Frequently Asked Questions about GrabBack Backup Software

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How can I speed up my backups to removable media?

Unless you tell it not to, the Mac OS X "Spotlight" search system automatically indexes your external drives when files are written (including your backups). This can significantly slow down your backups no matter what program you are using. This occurs in Mac OS X 10.4 (Tiger) and 10.5 (Leopard).

Here's how to turn off Spotlight indexing for your backup volume: Open "System Preferences..." in the Apple menu. Click on "Spotlight" then click "Privacy." With your backup volume plugged in, click the "+" and choose the volume you wish to exclude from Spotlight's indexing activity. You can change this back at any time.

How can I use GrabBack to make encrypted backups?

First you will create an encrypted volume using the Disk Utility program that comes with Mac OS X. You can keep this volume on any removeable media including a USB thumb drive and use it for encrypted backups.

Before backing up to your encrypted volume with GrabBack you must mount the volume (and supply a password). After backing up, you will unmount the volume and your backups will remain safely encrypted. Here are the detailed steps for accomplishing this:

1) Open "Disk Utility" (from the Applications | Utilities Folder)

2) From the Images Menu, select: New | Blank Image...

3) Choose a location for your volume (presumably your backup drive)

4) Give the Image a name, such as: "Encrypted Backups"

5) Set these other attributes:

Size: (Choose an appropriate maximum size)
Encryption: AES-128
Format: sparse disk image

6) Click Create. You will be prompted to create a password.
It is very important that you choose a password that you can remember. There is no known means of recovering data from an encrypted volume without a valid password.

You now have a encrypted volume stored on your backup media, ready for use with GrabBack. This is like having a small encrypted disk within a larger one. The file containing the encrypted volume will have the extension ".sparseimage" and it will grow in size (up to the maximum you specify) as you make backups to the volume.

To mount the volume, double-click on the "Encrypted Backups.sparseimage" file (as named in this example) and enter your password. Note it is mounted for you when you first create the image. You will only create the image once. Thereafter you can reuse a single encrypted image until it is full.

To make encrypted backups with GrabBack, simply choose the "Encrypted Backups" volume as the "Destination" for your backups and make your backups with GrabBack as you normally would.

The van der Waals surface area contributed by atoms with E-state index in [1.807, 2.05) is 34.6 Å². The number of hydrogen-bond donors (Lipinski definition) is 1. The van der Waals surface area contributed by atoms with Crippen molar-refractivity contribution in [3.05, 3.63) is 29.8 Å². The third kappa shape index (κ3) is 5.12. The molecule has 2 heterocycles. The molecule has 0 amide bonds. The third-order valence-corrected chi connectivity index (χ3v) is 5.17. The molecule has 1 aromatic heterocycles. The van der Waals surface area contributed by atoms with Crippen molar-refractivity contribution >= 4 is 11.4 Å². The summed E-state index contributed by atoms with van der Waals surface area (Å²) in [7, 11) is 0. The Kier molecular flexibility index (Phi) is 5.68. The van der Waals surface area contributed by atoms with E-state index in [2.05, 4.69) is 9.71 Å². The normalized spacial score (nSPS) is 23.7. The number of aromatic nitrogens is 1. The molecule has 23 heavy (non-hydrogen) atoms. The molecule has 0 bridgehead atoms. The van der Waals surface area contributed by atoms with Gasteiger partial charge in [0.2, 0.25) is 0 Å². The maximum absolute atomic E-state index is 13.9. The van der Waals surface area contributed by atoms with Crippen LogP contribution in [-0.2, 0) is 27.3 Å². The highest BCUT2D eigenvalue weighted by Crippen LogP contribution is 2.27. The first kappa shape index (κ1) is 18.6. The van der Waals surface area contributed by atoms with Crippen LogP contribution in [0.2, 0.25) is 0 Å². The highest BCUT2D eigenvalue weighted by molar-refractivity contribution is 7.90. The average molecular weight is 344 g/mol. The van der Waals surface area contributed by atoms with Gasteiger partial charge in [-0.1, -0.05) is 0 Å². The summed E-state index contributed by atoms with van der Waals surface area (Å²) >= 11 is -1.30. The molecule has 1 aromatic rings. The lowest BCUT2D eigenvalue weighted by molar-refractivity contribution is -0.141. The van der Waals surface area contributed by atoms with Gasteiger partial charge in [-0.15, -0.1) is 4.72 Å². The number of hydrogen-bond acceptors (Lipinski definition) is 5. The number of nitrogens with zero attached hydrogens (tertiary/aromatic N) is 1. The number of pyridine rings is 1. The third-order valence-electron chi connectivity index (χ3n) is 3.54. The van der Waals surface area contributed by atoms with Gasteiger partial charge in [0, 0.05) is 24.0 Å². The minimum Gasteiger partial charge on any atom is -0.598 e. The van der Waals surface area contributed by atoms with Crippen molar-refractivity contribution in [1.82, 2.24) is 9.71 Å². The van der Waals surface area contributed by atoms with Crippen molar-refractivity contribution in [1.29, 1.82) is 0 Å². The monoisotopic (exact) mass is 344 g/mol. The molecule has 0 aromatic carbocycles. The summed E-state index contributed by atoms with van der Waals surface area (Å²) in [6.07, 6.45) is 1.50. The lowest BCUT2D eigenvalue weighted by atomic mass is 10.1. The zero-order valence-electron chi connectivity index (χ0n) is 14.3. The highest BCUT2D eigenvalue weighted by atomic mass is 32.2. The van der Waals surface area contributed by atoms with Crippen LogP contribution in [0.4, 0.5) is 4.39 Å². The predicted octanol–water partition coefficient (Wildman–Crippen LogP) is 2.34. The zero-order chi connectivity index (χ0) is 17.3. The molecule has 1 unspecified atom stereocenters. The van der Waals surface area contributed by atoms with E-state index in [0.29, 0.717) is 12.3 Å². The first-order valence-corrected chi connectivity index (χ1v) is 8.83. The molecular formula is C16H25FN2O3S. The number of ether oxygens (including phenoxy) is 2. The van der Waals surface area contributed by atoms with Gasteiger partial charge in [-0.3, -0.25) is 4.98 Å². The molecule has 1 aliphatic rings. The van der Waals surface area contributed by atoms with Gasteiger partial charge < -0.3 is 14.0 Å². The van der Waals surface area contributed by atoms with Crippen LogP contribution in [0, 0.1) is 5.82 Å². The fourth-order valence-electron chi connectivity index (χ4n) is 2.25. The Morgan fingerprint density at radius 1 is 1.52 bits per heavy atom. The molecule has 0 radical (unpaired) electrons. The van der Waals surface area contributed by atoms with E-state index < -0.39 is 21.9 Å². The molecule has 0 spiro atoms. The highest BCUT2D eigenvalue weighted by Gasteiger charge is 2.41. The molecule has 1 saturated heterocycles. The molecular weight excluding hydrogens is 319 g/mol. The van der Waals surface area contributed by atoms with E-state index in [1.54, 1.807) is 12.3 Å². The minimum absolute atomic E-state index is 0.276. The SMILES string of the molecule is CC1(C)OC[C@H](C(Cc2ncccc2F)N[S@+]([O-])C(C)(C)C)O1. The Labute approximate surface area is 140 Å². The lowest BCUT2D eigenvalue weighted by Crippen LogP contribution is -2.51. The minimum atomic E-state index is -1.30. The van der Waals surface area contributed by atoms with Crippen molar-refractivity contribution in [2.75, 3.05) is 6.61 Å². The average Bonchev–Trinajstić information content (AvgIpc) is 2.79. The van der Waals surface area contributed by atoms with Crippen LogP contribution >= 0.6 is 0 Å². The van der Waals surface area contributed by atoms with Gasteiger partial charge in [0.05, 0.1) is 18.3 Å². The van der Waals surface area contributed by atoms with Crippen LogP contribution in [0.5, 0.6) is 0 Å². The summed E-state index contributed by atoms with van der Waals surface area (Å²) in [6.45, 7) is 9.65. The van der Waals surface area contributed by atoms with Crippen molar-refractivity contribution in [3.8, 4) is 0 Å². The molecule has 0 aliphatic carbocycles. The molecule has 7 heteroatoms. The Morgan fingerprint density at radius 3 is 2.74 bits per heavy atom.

When your backups are complete, simply eject the encrypted volume. Finally, if you are working with a USB thumb drive, remember to also eject the USB volume containing your encrypted volume before removing the drive from the computer.

That's all. You can now carry your encrypted backups with you knowing that your data is safe from prying eyes should your disk get lost or stolen.

How can I make GrabBack burn my archives directly to CD or DVD?

When you insert a blank CD or DVD into your computer, Mac OS X prompts you for an action and a name. Choose "Open Finder" for the action. For this example we will enter "Backup CD" for the name. Click OK to put an image of the blank disk on your Desktop.

You are ready to make backups using GrabBack. Simply open GrabBack and choose "Backup CD" as the destination for your backups.

When your backups have completed, select the "Backup CD" disk on the Desktop and choose "Burn Disc..." from the File menu.

When the burn is completed, you can eject the disk and store your backups in a safe place.

Should I try to back up my whole hard drive with GrabBack?

No. We do not recommend using GrabBack for backing up an entire computer or for "cloning" disk images. There are many excellent utilities available for doing this. Instead, the strength of GrabBack is in its ability to quickly back up relatively small collections of files that are important to you, especially those files and folders that you modify on a regular basis.

GrabBack has been tested with very large data sets and can, in fact, reliably archive and restore many gigabytes of data using a single archive file. But we find that most of our users enjoy GrabBack for its ability to quickly grab a day's work safely onto a thumb drive, day after day, and provide the peace of mind that can only come from knowing that your most recent work is backed up.